2. I have eaten at PF Chang’s several times. I’m thankful that they have a GF menu. However, last year I ate there and became very, very ill….an “episode” that lasted for about 4 days. I haven’t eaten there since. I’m afraid too.
    I shared a GF appetizer of lettuce wraps with a friend, and my entree was the Moo Goo Gai Pan. From what I suspect, the lettuce wraps tasted especially salty. My theory is that the waiter was so busy (it was a busy time at the restaurant) and so many people order the wraps…that he grabbed a NON-GF plate by mistake and served it to us.
    Looking back at it now, I believe that is what happened. After I got ill, I thought about the whole meal….and thought about how salty those wraps were. I wish there was a way that they could mark the plates as GF, so when the waiter grabs them off of the countertop they would know.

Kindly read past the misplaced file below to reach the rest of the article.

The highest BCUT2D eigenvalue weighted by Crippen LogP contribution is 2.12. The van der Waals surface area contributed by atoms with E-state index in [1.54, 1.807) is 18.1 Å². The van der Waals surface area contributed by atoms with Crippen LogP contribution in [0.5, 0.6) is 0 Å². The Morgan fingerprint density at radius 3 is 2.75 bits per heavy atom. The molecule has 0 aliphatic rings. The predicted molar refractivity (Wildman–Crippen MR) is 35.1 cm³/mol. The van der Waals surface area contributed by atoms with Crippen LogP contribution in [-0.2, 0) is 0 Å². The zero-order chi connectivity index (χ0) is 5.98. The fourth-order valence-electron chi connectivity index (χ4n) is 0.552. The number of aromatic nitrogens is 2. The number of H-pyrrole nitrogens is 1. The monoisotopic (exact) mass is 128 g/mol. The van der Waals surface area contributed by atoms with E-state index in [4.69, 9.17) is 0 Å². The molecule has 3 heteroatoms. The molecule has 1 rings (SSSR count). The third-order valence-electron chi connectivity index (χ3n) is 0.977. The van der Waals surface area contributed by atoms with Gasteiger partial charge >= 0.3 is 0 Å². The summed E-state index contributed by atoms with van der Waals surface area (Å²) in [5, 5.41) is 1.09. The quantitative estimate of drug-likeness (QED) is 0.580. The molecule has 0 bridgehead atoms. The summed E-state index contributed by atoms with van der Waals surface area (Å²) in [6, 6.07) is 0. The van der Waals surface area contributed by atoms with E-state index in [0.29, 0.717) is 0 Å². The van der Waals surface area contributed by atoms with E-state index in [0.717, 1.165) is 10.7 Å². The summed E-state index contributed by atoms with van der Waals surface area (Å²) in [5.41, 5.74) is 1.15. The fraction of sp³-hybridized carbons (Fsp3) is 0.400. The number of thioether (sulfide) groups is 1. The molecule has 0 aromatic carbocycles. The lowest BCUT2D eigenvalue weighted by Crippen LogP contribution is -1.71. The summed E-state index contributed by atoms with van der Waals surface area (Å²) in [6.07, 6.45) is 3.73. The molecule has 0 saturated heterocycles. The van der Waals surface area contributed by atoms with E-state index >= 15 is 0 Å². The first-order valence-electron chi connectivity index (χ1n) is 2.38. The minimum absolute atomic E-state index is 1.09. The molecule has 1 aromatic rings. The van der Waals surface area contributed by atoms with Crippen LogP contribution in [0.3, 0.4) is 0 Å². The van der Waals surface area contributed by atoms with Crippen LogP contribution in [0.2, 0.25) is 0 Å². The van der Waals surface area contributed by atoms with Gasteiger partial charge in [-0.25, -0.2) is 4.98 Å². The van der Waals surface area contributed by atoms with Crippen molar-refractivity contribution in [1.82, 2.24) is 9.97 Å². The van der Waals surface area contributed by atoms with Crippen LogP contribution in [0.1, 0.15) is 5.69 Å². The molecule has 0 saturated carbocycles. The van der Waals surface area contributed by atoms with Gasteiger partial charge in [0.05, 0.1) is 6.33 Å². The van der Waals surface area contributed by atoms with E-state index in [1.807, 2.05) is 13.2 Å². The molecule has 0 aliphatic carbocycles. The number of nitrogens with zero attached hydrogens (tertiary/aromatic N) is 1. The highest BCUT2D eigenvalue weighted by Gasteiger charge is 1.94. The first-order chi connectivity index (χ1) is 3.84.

3. Patrcia – the gf plates are marked – they have the logo on them and are a different color than non gf plates. That is how the staff tells the difference in them. However, It’s up to us to make sure we get the right plate. That doesn’t ensure the meal isn’t messed up, but at least it’s one check point we can do before taking that first bite. At a place like P.F. Changs, I’d also ask when my plate is delivered if this is the gluten-free meal, which again gives the server the chance to confirm at least by the plate that it is (or isn’t) the gluten-free meal before I ever take a bite. I’m excited to try some of the new options there eventually. I’m so close to our local Chinese place that knows me and my needs that it’s hard to make time to drive five times the distance to eat at a chain.